When one becomes overcome with the cravings of Wanderlust, the only possible solution to curing the ache is to surrender to a new adventure.
Maybe you don’t even leave town for this adventure. Or maybe you fly across the globe.
Maybe you get lost in a book. Or maybe you get lost in the wild.
For this adventure, I chose the latter.
I find myself on the trail, hauling a 35 pound pack with all I need to survive in the wilderness for a night, eager for the unknown. The trail to Glacier Lake is short & steep; climbing about 1,200 feet in a bit over two miles. Honestly, the road to get to the trailhead probably takes more time to navigate!
I fall into sync – my steps matching my breath – and a big smile refuses to leave my face.
This is bliss.
I breathe in the pine, the wildflowers, the juniper, the moist air. It smells of nostalgia. Only, not a longing to relive the past… more of a nostalgia for the present moment. It smells like home. I could spend forever in those moments.
The people I encounter on the trail are all wonderful. Some pass by without much interaction, some want to linger on conversation about our journeys.
Most make remark of me being alone. How brave I must be.
I find it hard to justify as bravery oftentimes… it’s more of a simple need to see the world anew. And if I must go alone, then I will.Solitude & vastness make way to me gradually as the sun sinks low. I curl up for bed, thinking that the blustery wind will be the song of nature for the night.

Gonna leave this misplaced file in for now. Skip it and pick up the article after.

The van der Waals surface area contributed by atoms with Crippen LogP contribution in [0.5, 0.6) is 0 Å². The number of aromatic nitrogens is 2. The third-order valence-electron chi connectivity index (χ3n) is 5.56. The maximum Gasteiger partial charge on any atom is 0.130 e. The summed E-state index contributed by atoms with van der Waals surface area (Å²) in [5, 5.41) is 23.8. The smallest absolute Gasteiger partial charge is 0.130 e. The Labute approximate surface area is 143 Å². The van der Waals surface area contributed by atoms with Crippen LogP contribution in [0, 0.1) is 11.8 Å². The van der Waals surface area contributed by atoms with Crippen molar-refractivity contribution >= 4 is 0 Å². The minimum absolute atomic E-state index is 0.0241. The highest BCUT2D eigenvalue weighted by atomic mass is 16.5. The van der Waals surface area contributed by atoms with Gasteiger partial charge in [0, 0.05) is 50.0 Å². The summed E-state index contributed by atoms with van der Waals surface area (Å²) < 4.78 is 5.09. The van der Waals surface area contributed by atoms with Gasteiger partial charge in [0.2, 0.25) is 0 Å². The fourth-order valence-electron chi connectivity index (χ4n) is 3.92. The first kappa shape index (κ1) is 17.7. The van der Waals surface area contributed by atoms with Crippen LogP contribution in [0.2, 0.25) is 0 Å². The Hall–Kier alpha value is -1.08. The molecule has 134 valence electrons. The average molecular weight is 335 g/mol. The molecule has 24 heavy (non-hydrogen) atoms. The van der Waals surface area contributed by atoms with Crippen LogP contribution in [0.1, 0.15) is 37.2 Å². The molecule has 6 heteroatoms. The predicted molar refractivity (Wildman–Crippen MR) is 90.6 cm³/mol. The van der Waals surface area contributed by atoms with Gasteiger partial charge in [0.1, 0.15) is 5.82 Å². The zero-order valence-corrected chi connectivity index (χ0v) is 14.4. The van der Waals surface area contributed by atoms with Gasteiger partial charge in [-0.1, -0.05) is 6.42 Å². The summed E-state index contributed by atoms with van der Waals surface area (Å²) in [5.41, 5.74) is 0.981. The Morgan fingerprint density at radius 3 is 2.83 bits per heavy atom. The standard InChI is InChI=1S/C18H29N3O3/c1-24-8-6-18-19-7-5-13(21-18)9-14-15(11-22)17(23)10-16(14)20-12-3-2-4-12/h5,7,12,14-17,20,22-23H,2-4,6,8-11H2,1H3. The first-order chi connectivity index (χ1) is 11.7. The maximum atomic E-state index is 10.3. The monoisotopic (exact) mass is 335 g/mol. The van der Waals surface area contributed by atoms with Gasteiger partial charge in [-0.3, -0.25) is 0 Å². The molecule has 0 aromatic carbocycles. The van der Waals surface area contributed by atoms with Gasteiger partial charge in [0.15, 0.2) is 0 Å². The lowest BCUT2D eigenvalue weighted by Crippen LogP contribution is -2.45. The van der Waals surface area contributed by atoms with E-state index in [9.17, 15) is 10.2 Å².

But as soon as I nod off, the lightning, thunder, and rain roll over. I curled up in a little ball, counting the seconds between the flashes and the thunder. When it was right over me, the echo through the bowl I was in was ground-shaking.
Breathing to myself – inhaling “I am safe”, exhaling “I am one”.
There’s something about being a part of the food chain. Like really. The possibility of being eaten by a bear or wolf or mountain lion is an actual reality out here. That is humbling. And to just be okay with the cycle of life, and trusting that when mother nature takes me it is the right time.
I start reading “The Light in High Places” by Joe Hutto, and am pulled in by his descriptions of the Wyoming wilderness in the Wind River Range. He saw the sheer beauty of this place & I think he found all the answers he needed out there. It’s refreshing to find someone who is just as inspired by this place as I am. “Maybe it is not simply magnificent vistas & panoramic views that arrest our mind. Maybe it is the infusion of some less-familiar light – a subtle brilliance. The brain becomes the receiving emulsion, attempting to seize & trap the light as if capturing something essential.
Surely we all share an insatiable craving for light, and of course the role light plays in our psychological well-being is no secret. As our bodies prosper in proportion to the availability of clean, pure water, our spirit also must be nourished in proportion to the innocence and quality of the light that surrounds us. At 12,000 feet, the light is printine and unadultered by impurities in the atmosphere or even by the dulling lens of water vapor. Here the light is unobstructed, unfiltered, less refracted, and it its most perfect earthly form. It penetrates the eye and at once illuminated our deepest recessed with its incandescence, calming the dull prattle of the ceaselessly imperfect mind. I periodically drink from this great wellspring like crystal waters. High mountain light must be the true nectar of the gods.”